How much work is it to live your life as a practice?

Yesterday I wrote about my concern that living your life as a practice will occur for many people as a lot of work. And they would have a point. When I think about what’s involved it covers the following:

  1. Inventing a story or vision of your life. And oh, by the way, your life has several different areas, or categories like, family, career, community, wealth, health, spirituality/religion etc. and you’ll do well to create a story for yourself in each domain that is important to you.
  2. Inventing practices that keep you on track with your story or vision of your life
  3. Inventing practices that transform limiting beliefs. These are beliefs that operate to stop you from having what you say you want in life.
  4. Developing “essential” or “foundational practices” e.g. observing, monitoring/evaluating, letting go, speaking and listening, cultivating networks of help, and learning. I will be saying a lot about these foundational practices.

And this would be a very high level look of living your life as a practice.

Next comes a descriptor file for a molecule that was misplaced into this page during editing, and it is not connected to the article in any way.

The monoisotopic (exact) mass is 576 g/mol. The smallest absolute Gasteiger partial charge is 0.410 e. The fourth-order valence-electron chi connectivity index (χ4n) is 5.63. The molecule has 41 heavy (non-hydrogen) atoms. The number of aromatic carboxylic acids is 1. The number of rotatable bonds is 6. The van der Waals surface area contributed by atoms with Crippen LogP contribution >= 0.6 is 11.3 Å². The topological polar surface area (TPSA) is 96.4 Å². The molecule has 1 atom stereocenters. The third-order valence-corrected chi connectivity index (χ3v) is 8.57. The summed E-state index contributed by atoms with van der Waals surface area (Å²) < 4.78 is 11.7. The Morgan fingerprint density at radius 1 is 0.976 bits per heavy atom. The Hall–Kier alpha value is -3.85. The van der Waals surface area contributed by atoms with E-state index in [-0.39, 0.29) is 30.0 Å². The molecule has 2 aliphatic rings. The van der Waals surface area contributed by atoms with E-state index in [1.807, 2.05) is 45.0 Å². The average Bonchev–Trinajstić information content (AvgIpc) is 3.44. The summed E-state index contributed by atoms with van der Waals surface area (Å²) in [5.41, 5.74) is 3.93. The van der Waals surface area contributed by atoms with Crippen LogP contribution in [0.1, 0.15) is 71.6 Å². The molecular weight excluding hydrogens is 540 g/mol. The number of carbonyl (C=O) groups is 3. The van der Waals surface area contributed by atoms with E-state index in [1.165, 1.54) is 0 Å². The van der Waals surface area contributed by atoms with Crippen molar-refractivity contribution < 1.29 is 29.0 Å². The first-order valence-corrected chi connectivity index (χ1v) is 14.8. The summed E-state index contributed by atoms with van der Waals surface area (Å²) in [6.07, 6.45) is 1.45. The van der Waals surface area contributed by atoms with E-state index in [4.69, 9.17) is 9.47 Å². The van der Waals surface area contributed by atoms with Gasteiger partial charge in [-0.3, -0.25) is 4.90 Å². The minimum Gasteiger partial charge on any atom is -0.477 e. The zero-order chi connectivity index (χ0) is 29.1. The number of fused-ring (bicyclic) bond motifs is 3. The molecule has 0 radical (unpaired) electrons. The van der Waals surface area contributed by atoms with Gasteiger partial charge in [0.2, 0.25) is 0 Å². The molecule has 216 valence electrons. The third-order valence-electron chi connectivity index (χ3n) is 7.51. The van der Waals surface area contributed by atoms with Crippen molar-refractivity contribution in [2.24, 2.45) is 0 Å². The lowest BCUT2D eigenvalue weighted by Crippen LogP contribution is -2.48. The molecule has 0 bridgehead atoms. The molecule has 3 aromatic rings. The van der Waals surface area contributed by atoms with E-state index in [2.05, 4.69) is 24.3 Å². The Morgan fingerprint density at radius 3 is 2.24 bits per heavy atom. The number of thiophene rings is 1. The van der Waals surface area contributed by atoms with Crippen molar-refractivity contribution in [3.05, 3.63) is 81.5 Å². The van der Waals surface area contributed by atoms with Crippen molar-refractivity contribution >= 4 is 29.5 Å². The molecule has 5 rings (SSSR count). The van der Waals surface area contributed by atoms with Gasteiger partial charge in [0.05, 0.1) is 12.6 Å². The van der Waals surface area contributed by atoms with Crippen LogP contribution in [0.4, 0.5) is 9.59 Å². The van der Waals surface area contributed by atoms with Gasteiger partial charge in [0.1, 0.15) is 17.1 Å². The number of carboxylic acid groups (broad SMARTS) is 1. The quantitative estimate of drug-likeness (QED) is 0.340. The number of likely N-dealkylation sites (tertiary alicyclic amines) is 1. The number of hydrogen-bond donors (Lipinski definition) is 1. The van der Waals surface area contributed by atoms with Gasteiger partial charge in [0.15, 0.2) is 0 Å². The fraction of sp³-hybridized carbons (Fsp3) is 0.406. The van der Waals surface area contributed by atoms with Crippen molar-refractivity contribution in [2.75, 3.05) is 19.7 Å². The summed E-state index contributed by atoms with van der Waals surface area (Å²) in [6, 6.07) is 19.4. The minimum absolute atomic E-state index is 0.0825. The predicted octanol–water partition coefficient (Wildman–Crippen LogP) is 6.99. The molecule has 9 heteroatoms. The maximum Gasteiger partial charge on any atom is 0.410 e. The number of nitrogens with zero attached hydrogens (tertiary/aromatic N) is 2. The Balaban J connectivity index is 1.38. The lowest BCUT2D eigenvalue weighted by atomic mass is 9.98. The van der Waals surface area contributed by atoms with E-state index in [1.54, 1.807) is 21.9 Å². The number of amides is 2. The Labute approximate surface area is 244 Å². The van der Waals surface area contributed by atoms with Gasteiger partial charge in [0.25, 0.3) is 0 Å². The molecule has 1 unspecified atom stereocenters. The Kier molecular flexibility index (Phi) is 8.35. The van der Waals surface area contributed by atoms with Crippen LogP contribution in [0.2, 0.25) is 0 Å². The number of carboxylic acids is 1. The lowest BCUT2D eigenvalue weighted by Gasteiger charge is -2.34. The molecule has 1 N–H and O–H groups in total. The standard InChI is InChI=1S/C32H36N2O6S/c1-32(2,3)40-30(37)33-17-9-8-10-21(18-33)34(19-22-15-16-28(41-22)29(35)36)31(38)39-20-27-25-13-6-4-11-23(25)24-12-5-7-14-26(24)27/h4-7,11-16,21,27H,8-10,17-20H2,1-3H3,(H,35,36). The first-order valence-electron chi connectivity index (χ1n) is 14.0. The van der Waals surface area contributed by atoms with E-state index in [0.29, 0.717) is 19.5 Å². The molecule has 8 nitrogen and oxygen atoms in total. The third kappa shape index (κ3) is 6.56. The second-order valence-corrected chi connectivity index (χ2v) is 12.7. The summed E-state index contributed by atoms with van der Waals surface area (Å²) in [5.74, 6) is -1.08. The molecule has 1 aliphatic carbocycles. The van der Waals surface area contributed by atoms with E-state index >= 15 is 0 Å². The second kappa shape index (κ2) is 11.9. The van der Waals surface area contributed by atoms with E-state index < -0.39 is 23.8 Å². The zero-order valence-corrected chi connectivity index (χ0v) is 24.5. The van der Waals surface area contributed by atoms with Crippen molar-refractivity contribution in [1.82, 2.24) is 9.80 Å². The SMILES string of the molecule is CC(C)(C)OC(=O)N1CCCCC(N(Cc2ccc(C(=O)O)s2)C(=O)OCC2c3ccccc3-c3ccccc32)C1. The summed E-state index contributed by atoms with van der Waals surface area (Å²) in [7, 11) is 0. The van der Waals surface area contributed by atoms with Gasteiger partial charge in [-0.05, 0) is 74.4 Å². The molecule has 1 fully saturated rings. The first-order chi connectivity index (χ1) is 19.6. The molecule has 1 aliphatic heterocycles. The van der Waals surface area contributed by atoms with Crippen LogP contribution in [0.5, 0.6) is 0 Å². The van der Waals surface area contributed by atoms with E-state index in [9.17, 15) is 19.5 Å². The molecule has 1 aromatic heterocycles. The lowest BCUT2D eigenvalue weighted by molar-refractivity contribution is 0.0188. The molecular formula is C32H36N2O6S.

Ahem.

According to me. 😉 And remember, nothing I say is “the truth”, just something for you to consider in your life and see if you find useful.

I stand on solid ground though. Think of any activity that is worthwhile, and what it takes to accomplish to a generally accepted high standard. Think of golf, playing a musical instrument, opening and running a successful business etc. They all require constant attention, thinking, and acting.

Think of the people that you respect, and these may not all be people who have big accomplishments that the world can see. It could be a relative who always is there for you with the right word or deed. They all have cultivated practices in their lives that allow them to perform to a high standard or to simply just be a quality that inspires you e.g. patient, understanding, inspiring, loving etc.

Even though these practices may seem easy for other people especially when they have faded into unconscious habits for them, the fact is you have to be engaged in the practices that support what you say you want in life. And yes, it’s a lot of work. If that turns you off perhaps one place to start is your relationship to work. What is your relationship to work? What does the word “work” bring up for you?

Any thoughts? Contributions/acknowledgments welcome.